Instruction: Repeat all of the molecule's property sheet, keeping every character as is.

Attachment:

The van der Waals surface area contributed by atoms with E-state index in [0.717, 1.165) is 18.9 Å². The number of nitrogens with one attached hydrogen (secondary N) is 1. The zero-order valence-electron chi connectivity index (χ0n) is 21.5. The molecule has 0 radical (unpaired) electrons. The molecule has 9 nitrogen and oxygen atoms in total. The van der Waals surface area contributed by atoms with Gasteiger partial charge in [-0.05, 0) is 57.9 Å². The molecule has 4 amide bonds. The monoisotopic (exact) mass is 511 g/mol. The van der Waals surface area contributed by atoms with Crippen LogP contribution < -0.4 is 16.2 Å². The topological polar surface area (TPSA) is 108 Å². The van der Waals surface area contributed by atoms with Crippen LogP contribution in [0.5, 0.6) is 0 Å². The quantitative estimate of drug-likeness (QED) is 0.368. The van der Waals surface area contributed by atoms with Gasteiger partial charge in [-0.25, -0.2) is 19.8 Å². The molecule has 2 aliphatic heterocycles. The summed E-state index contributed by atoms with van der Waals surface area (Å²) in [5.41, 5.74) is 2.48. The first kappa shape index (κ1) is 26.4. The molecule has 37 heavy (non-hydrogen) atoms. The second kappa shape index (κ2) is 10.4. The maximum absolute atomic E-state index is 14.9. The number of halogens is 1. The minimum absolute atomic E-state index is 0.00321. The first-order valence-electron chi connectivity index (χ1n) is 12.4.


The van der Waals surface area contributed by atoms with E-state index in [0.717, 1.165) is 18.9 Å². The number of nitrogens with one attached hydrogen (secondary N) is 1. The zero-order valence-electron chi connectivity index (χ0n) is 21.5. The molecule has 0 radical (unpaired) electrons. The molecule has 9 nitrogen and oxygen atoms in total. The van der Waals surface area contributed by atoms with Gasteiger partial charge in [-0.05, 0) is 57.9 Å². The molecule has 4 amide bonds. The monoisotopic (exact) mass is 511 g/mol. The van der Waals surface area contributed by atoms with Crippen LogP contribution < -0.4 is 16.2 Å². The topological polar surface area (TPSA) is 108 Å². The van der Waals surface area contributed by atoms with Crippen LogP contribution in [0.5, 0.6) is 0 Å². The quantitative estimate of drug-likeness (QED) is 0.368. The van der Waals surface area contributed by atoms with Gasteiger partial charge in [-0.25, -0.2) is 19.8 Å². The molecule has 2 aliphatic heterocycles. The summed E-state index contributed by atoms with van der Waals surface area (Å²) in [5.41, 5.74) is 2.48. The first kappa shape index (κ1) is 26.4. The molecule has 37 heavy (non-hydrogen) atoms. The second kappa shape index (κ2) is 10.4. The maximum absolute atomic E-state index is 14.9. The number of halogens is 1. The minimum absolute atomic E-state index is 0.00321. The first-order valence-electron chi connectivity index (χ1n) is 12.4.